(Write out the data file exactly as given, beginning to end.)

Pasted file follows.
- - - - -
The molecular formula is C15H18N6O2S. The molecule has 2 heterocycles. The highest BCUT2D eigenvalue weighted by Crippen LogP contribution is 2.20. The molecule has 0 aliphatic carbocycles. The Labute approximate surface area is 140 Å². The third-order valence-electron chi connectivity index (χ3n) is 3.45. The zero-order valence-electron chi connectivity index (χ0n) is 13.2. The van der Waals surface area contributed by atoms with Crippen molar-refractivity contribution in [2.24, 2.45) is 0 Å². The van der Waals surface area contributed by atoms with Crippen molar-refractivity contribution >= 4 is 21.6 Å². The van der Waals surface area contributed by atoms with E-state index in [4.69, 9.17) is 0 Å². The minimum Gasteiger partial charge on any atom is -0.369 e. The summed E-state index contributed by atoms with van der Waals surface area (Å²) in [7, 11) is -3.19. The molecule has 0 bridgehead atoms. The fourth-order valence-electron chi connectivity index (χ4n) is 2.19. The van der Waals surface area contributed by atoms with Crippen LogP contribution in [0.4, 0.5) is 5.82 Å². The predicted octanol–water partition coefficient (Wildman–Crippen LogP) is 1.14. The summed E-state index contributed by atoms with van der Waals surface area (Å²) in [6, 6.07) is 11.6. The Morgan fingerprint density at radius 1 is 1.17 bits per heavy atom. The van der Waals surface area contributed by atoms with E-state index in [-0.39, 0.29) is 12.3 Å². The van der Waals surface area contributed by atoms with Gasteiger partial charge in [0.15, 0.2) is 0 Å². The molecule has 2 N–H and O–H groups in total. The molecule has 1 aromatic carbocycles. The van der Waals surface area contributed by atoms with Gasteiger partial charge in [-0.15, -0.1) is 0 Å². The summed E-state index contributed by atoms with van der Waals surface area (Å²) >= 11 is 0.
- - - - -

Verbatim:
The molecular formula is C15H18N6O2S. The molecule has 2 heterocycles. The highest BCUT2D eigenvalue weighted by Crippen LogP contribution is 2.20. The molecule has 0 aliphatic carbocycles. The Labute approximate surface area is 140 Å². The third-order valence-electron chi connectivity index (χ3n) is 3.45. The zero-order valence-electron chi connectivity index (χ0n) is 13.2. The van der Waals surface area contributed by atoms with Crippen molar-refractivity contribution in [2.24, 2.45) is 0 Å². The van der Waals surface area contributed by atoms with Crippen molar-refractivity contribution >= 4 is 21.6 Å². The van der Waals surface area contributed by atoms with E-state index in [4.69, 9.17) is 0 Å². The minimum Gasteiger partial charge on any atom is -0.369 e. The summed E-state index contributed by atoms with van der Waals surface area (Å²) in [7, 11) is -3.19. The molecule has 0 bridgehead atoms. The fourth-order valence-electron chi connectivity index (χ4n) is 2.19. The van der Waals surface area contributed by atoms with Crippen LogP contribution in [0.4, 0.5) is 5.82 Å². The predicted octanol–water partition coefficient (Wildman–Crippen LogP) is 1.14. The summed E-state index contributed by atoms with van der Waals surface area (Å²) in [6, 6.07) is 11.6. The Morgan fingerprint density at radius 1 is 1.17 bits per heavy atom. The van der Waals surface area contributed by atoms with E-state index in [-0.39, 0.29) is 12.3 Å². The van der Waals surface area contributed by atoms with Gasteiger partial charge in [0.15, 0.2) is 0 Å². The molecule has 2 N–H and O–H groups in total. The molecule has 1 aromatic carbocycles. The van der Waals surface area contributed by atoms with Gasteiger partial charge in [-0.15, -0.1) is 0 Å². The summed E-state index contributed by atoms with van der Waals surface area (Å²) >= 11 is 0.